One of my new year’s resolutions is to be even more grateful for the smallest things. It is, nota bene, a wonderful technique to decrease depressive moods. I want to think how lucky I am and not how gluten free lifestyle restricts me. So I do. Most of the time. But I couldn’t stop thinking of something I read the other day.
I read how other people achieve impressing things despite having celiac disease. My body, however, rather restrains me from reaching my goals. There are also people with Hashimoto’s who seem to do fine. I don’t do fine. This provoked a brainstorm in my head.
- Is my autoimmune system ‘broken’ more than of an average person with celiac disease?
- Did I carry around celiac disease for so long that it caused so much damage to my body?
- Does my lifestyle require more changes than just a diet in order to recover?
- Do I suffer from other conditions that weren’t diagnosed yet?
What to do
If you are like me, diagnosed with more autoimmune conditions than celiac disease only, and not fully recovering despite your treatments and strict diet – you are probably full of questions.
- Shall I push myself further and pretend that everything is alright?
- Shall I ignore the signs that my body sends me?
- Shall I continue the hopeless search for a good doctor who will help me?
- Are there qualified doctors who can help me?
- Shall I keep spending money on private doctor visits and body tests?
- Shall I give up?
‘Doctor google’ suggests a couple of other autoimmune conditions that could be responsible for some of my symptoms (next to celiac disease). It is clear that a gluten free diet only doesn’t help. I have zero antibodies and still some of the symptoms remain.
(I don’t usually recommend ‘doctor google’ but he did help me with diagnosing my Hashimoto’s. I felt really sick, doctor told me to go on holidays and have a rest. Instead, I googled my symptoms and I went to test myself. The test came back positive.)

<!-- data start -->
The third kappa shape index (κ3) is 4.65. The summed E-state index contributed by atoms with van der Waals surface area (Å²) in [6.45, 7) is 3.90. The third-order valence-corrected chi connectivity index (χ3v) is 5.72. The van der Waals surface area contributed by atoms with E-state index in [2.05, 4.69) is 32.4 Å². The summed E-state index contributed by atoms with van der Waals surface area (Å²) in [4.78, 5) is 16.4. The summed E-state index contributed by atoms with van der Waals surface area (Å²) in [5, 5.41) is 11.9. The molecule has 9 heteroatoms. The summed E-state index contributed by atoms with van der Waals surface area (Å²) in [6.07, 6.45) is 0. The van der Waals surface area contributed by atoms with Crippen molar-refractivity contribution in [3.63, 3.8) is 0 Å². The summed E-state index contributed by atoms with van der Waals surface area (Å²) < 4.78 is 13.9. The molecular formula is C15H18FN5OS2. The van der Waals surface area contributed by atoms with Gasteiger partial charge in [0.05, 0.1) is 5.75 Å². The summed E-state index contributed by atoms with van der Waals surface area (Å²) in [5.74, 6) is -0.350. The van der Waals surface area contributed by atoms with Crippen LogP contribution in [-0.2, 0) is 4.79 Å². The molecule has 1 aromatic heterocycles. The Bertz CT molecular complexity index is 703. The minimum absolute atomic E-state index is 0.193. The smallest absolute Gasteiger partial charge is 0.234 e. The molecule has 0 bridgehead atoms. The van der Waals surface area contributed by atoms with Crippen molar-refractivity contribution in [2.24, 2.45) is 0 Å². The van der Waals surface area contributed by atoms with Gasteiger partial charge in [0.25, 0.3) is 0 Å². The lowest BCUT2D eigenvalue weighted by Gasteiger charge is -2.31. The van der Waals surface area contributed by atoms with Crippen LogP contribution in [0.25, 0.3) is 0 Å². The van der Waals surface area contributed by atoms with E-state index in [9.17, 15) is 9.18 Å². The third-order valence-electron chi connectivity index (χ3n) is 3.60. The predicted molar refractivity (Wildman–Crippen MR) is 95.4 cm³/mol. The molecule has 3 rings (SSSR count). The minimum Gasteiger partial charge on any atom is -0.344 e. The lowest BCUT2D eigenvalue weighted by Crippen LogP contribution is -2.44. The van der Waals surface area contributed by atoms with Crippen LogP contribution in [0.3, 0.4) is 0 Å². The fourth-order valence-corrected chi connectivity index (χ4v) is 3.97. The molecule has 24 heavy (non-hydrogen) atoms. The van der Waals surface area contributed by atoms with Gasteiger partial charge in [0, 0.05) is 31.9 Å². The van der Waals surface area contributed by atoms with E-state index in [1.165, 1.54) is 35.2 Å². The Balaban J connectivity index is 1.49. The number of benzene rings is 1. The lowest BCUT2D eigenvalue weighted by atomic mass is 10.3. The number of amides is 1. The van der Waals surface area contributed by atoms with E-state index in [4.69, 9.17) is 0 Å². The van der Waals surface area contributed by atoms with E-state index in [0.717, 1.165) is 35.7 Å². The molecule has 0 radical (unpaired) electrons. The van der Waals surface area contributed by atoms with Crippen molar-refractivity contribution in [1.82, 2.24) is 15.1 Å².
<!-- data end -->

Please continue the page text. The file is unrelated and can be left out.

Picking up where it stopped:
My leading gastroenterologist says that this is normal. It is a part of my IBS condition. Medical professionals and researchers in The Netherlands currently do a study on how celiac disease limits the quality of people’s life. Would they run such a study if everyone felt great when following a gluten free diet?
It makes me feel uneasy when I read about people whose lives aren’t affected by celiac disease other than the dietary restrictions. First of all, I am very happy for them. Also, I understand the need of being optimistic and to spread positivism. Just, this is so different from my own experience. Much different. It doesn’t make me feel any more positive, it makes me feel worried. I worry that there is something wrong with me because celiac disease changed the direction of my life a lot. I don’t find it easy to open up to others about how I am feeling. I am scared to be judged and I don’t want to burden others with my problems. Blogging is a way to share my most private feelings and struggles in order to gain some understanding. Now, I am scared to see judgmental looks from people when I am not capable of doing something that they expect from me. Who can blame them? They read stories saying that celiac disease is such a piece of cake. Perhaps for some it is. But I want to make it clear that it isn’t for all of us.
Wishing you well,